Can I visualize RNA-SEQ data on the Repeat Browser?
It is possible to map coverage tracks or other aspects of your RNA-SEQ data to the Repeat Browser, but it’s not really clear what this means. The consensuses we provide have unequal coverage from all their genomic instances (see “Mapping Coverage” track in “Mapping to the Human Genome”). In simpler terms, if you look at all L1PA elements, there are many, many more bits of the 3′ end scattered throughout the genome then full length elements so some sort of normalization would be needed to meaningfully interpret results mapped to the consensus.
If you are interested in quantifying the expression of TE families we recommend using existing tools designed for that purpose. TETranscripts, REdiscoverTE, and SalmonTE all do this in slightly different ways and can tell you if TEs are expressed in your dataset.
Can I visualize non-reference TE insertions on the Repeat Browser?
Depends on what you mean. Liftover files only exist for hg19 and hg38, so non-reference TEs don’t have pre-computed coordinates on our consensuses and therefore can’t be lifted. You can generate your own liftOver file for another assembly. Instructions on how to do that coming soon!
What you can also do is BLAT your TEs to the references and visualize them, similar to what we did for non-human primate TEs in our paper.
1) Download BLAT.
2) Then download the consensus sequence you wish to map to (you can View DNA for the element of interest in the browser, download the sequences from the Table Browser or download this file. You can also map to all the consensus sequences. Note mapping to all consensus sequences is slightly different than what we do when lifting. That is we only ever lift from an annotated L1PA2 to the L1PA2 consensus. If you blat a list of L1PA2 sequences against all consensuses (hg38reps) you will almost certainly get mappings to other L1PAs. Be sure that’s what you want to do.
3) BLAT them to create a psl file.
4) Load the psl as a custom track.
You can see map_primates.sh as an example.
Are your references the RepBase consensuses?
No. Our consensuses are generated from RepeatMasker output. RepBase consensuses are available from GIRI with a subscription. The Repeat Browser uses the Dfam consensuses as much as possible, but generates its own when necessary. See the sequences and lifting pages for more.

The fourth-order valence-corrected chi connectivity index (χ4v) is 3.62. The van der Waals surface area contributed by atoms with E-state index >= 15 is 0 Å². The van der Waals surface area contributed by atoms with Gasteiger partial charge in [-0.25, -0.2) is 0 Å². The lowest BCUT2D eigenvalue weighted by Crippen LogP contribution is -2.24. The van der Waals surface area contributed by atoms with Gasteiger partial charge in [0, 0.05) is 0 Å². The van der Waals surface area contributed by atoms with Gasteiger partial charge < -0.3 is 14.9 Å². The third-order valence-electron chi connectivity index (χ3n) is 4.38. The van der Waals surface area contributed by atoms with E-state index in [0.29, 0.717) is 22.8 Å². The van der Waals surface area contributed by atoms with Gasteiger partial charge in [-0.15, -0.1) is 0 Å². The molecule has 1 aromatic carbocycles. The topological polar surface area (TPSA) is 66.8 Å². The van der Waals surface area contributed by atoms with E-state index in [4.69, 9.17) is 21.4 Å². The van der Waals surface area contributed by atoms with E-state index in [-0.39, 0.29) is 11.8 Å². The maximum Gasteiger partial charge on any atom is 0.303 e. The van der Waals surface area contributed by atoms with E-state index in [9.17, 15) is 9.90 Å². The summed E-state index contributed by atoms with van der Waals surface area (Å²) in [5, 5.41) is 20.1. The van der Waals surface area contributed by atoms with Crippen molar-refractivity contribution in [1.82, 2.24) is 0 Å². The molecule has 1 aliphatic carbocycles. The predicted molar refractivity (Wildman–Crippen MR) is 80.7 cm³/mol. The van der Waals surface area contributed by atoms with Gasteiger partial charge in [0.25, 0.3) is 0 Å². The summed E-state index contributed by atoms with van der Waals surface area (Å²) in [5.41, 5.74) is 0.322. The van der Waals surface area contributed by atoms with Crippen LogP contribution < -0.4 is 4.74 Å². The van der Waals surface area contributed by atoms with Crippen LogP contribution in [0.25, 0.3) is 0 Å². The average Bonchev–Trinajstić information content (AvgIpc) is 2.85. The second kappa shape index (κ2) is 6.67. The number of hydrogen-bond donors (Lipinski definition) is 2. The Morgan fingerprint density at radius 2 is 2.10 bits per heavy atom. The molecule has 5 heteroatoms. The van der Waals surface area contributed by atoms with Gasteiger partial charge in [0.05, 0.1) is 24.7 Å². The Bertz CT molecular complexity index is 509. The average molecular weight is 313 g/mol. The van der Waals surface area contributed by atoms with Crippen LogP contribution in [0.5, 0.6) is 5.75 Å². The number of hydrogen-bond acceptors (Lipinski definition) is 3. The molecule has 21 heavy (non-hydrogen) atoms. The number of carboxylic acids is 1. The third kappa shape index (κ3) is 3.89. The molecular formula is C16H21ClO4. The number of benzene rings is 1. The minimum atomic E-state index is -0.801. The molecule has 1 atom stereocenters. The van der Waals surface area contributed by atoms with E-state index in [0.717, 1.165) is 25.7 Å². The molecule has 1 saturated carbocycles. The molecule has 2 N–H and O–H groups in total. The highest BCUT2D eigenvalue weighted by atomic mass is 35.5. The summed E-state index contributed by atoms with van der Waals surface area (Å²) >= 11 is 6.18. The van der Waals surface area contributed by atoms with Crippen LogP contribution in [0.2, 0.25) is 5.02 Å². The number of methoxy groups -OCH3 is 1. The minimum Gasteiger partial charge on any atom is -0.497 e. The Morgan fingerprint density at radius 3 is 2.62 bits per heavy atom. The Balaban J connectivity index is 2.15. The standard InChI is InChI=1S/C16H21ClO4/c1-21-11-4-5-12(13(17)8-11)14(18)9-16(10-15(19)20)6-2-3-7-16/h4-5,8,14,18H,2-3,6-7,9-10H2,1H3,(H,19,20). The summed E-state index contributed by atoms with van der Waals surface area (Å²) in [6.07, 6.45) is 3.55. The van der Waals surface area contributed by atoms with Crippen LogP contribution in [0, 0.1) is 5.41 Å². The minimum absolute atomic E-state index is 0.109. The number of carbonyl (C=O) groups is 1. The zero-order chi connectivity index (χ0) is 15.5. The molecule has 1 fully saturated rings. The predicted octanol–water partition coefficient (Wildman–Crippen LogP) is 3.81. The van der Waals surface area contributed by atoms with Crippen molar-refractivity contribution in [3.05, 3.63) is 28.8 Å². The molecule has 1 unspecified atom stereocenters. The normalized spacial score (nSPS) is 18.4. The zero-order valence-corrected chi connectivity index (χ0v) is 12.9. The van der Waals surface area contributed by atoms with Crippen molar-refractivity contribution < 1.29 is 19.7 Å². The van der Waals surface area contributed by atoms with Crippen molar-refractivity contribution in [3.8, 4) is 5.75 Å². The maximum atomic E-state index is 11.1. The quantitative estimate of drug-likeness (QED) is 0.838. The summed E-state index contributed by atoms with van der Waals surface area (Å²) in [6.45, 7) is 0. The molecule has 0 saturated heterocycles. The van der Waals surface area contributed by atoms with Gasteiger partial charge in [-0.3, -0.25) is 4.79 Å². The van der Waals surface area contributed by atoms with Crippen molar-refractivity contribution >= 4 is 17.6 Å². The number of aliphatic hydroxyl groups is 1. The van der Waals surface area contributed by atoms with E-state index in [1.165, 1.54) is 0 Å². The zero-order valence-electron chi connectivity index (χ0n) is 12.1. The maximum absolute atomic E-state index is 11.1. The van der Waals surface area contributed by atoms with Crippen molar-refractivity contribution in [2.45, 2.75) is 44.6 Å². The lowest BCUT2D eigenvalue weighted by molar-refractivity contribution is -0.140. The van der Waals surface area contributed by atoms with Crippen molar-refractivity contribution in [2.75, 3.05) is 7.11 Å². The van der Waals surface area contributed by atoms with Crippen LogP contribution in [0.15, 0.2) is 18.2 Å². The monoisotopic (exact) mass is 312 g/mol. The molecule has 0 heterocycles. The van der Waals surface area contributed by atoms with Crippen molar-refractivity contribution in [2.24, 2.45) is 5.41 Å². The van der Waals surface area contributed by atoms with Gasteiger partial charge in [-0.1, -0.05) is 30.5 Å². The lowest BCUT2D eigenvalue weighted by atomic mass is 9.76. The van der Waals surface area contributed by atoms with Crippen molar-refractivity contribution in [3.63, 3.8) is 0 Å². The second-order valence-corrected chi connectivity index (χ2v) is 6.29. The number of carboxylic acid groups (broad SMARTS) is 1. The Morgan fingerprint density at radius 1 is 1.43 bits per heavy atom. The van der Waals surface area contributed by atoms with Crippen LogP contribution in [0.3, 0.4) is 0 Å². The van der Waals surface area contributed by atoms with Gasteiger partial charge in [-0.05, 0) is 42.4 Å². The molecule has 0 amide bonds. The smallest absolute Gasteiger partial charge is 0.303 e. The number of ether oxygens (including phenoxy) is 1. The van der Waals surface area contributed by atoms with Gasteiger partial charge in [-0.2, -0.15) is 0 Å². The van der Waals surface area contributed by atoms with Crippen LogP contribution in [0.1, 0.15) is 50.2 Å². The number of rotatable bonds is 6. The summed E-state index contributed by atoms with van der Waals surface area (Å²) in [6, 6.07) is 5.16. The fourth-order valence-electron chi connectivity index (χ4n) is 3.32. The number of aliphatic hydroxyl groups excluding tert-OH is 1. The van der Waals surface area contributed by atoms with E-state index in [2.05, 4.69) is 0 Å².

Where is <my favorite repeat>?
Your repeat probably isn’t found in the RepeatMasker output for hg38 or hg19 or may have been filtered out for other reasons (e.g. we discarded all simple repeats). If you believe your favorite repeat has been unfairly excluded let us know, and we can add the consensus and liftOver in a later update.
My <factor of interest> definitely binds a repeat type of instance, but the coverage on the RepeatBrowser is underwhelming. Why could this be?
There are a few possibilities. The first is that, although the factor may bind many repeats of a certain family/class/type, it may not do so in a localized or sequence-specific manner, in which case the Repeat Browser signal could be quite “diffuse”. Another possibility is that your factor may bind a certain subset of repeats that are not represented well by the consensus. In this case it is possible that they might not be lifted to the consensus, or they may be lifted in such a way that insertions and deletions relative to the consensus produce a strange signal.
Does this exist for mouse (mm10) or <favorite species>?
No. Would you find a mouse browser useful? Let us know! The code used to generate the browser requires only the genome assembly, a RepeatMasker track and a key of mappings between Dfam and RepeatMasker output. The last of the three requires a bit of thought, and is therefore the most difficult to arrive at. If you have all three things and would like to run the code, or work with us to build a browser you can find the code on github or email us (see below).
I have a question! I guess it’s not frequently asked.
jferna10 at ucsc.edu
max at soe. ucsc.edu